The Finishing Universe Is Larger Than You Think
Lots of print folk define finishing as a set of “traditional” bindery operations, such as folding, saddle stitching, perfect binding and a few more. But the finishing universe is a lot larger than many think. Beyond books, there is direct mail, retail and packaging, plus a host of other applications. Over the course of my career in finishing, I’ve been exposed to many diverse applications and systems.
One of the most interesting products in finishing is the friction feeder. Based on the principles of static and kinetic friction, friction feeders have many advantages over the sheet suction feeders used in both press and bindery.
- They are relatively low cost. No pumps needed.
- They can feed bulky or odd-shaped material.
- They can operate at extremely high speeds for extended periods.
And with the application of servo technology, friction feeders can apply a wide variety of odd-shaped products precisely where they are meant to be, and at high speeds. This is why you will see them in wide use in high-speed folder-gluers, in direct mail and in applications that require precisely counted sets of products to be dispensed.
It’s a relatively simple technology, but it has been the starting point for many vendors, who assemble a variety of systems using the technology, from simple mail bases, to extremely complex lines capable of executing a multitude of in-line operations. Being on a number of finishing vendor email lists, I get system emails all the time. A few weeks ago, I received one from Pineberry Manufacturing, which is a Canadian firm that manufactures diverse systems using their friction feeders as the “base” component.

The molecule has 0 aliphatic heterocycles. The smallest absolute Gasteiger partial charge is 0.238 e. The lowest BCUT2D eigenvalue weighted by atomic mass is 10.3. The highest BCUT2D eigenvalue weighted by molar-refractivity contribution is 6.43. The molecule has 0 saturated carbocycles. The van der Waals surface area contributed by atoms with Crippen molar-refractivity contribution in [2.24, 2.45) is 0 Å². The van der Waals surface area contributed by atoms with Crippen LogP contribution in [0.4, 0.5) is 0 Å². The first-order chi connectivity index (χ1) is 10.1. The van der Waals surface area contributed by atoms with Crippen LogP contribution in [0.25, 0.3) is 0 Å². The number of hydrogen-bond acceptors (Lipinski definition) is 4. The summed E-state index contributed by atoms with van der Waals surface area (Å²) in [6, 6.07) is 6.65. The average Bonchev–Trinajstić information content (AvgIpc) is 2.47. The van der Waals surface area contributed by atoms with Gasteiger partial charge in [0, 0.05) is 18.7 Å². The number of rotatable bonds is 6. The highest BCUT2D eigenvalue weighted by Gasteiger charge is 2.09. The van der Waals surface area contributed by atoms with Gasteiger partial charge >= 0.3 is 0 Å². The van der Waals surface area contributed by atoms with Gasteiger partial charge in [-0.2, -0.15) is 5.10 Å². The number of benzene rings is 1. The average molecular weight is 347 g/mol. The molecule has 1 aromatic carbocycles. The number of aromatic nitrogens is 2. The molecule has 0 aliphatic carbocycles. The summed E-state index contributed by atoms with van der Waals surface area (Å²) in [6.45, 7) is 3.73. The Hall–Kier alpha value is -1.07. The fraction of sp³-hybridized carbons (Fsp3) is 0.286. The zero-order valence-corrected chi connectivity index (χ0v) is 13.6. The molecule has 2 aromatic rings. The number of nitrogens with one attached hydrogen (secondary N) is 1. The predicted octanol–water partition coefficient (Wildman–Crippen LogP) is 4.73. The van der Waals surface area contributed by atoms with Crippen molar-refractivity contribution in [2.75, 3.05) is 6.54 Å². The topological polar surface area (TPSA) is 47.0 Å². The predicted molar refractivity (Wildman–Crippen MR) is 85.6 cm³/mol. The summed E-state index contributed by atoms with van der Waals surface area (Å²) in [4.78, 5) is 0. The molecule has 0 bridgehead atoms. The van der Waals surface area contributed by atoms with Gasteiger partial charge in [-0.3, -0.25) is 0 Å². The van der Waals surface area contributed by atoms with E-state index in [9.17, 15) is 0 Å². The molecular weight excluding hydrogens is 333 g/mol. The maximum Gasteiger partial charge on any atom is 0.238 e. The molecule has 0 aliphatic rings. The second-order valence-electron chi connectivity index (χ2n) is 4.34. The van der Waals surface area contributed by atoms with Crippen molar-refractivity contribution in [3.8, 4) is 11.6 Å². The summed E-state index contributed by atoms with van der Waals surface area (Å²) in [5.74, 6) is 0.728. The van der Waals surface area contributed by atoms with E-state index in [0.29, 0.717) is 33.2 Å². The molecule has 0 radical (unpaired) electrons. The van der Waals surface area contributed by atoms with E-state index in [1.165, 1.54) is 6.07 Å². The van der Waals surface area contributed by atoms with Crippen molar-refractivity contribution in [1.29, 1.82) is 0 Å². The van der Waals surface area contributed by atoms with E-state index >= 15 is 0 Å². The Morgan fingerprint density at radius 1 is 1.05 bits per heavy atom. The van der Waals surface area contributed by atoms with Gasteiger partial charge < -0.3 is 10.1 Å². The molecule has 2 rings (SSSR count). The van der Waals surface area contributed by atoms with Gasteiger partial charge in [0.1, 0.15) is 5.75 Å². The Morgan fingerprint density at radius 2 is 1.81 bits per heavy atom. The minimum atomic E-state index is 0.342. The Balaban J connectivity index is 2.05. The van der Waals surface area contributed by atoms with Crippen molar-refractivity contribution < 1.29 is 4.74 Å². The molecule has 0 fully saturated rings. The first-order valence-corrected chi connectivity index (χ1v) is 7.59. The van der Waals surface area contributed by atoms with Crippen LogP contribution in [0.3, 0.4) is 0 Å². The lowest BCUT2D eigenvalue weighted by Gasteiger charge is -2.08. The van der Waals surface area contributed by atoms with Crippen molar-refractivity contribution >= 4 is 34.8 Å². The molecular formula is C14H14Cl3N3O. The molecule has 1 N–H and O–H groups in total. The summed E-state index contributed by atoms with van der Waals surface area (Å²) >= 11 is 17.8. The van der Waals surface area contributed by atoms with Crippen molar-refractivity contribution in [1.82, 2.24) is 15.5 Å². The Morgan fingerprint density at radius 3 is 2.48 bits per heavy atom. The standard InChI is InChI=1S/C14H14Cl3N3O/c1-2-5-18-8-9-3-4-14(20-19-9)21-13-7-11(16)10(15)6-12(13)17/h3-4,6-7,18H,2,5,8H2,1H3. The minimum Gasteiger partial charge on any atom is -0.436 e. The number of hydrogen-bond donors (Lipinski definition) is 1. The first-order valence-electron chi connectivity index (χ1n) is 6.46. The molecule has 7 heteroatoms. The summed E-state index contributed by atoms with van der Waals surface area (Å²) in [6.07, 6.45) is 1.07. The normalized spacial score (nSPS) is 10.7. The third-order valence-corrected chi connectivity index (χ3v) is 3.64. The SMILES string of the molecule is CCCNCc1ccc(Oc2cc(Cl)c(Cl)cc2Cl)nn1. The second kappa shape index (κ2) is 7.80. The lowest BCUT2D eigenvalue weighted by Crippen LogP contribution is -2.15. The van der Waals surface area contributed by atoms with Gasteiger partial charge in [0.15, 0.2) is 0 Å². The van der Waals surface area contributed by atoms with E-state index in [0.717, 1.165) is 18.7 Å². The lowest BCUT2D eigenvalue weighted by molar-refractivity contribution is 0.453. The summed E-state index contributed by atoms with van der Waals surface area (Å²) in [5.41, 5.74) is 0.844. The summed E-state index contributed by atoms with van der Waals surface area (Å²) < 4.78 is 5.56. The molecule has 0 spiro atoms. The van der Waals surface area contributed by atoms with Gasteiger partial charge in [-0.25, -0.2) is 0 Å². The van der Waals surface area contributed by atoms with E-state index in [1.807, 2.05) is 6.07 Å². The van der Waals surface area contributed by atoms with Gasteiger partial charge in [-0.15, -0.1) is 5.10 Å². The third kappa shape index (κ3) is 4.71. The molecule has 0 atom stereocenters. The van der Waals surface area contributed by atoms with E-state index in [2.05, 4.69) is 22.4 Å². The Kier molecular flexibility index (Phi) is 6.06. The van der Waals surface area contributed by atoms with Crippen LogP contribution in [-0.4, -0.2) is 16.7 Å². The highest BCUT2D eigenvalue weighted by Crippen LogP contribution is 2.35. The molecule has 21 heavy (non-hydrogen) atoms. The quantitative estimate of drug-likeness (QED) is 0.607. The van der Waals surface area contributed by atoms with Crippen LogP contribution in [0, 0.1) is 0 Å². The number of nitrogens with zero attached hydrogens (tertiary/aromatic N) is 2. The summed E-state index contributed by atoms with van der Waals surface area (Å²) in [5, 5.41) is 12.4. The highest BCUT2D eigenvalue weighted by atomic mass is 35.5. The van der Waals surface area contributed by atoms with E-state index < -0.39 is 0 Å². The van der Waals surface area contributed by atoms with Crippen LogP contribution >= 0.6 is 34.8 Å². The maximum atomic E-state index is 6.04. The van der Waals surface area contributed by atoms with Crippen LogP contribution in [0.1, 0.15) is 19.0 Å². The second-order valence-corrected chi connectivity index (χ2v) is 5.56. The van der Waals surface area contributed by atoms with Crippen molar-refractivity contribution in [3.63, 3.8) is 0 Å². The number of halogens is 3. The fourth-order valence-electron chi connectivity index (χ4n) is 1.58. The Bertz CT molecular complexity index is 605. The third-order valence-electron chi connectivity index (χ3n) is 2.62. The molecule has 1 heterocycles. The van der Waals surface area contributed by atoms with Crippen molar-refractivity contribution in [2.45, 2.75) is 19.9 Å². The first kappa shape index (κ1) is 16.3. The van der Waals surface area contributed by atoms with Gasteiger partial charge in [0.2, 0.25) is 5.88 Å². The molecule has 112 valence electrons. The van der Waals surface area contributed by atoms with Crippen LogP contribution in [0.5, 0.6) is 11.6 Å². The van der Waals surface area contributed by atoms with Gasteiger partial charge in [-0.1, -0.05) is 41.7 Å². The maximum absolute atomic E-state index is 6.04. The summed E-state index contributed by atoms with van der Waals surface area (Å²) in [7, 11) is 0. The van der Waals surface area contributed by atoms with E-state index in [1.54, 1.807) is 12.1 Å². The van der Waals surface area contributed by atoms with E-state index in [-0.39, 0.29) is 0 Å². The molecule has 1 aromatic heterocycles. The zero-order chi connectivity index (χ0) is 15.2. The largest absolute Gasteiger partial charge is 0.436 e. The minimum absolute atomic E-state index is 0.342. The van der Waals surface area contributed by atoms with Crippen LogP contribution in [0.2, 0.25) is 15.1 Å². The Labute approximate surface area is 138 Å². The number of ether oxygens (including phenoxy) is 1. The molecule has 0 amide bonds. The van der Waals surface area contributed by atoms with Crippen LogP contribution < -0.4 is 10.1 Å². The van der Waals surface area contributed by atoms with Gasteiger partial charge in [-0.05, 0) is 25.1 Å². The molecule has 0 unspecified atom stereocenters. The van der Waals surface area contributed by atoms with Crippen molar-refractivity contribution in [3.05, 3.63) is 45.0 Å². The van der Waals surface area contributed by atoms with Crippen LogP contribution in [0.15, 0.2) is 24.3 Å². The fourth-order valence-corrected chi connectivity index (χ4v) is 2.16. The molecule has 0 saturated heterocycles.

This video shows an application for a nail polish strip manufacturer in which the Pineberry system affixes nail polish appliques, nail prep/alcohol pads and nail files to a carrier. The system buckle folds, plow folds, rotates the carrier, employs several glue heads, prints UPC codes on the carrier, dries the ink and uses a vision inspection system to verify correct package assembly and UPC coding. In short, there is a LOT going on here, and the video is really interesting. The creativity of these finishing systems designers is on full display. Enjoy, and my wishes to all of you for a joyous holiday season!
Don has worked in technical support, sales, engineering, and management during a career in both the commercial offset and digital finishing sectors. He is the North American representative for IBIS Bindery Systems, Ltd. of The United Kingdom.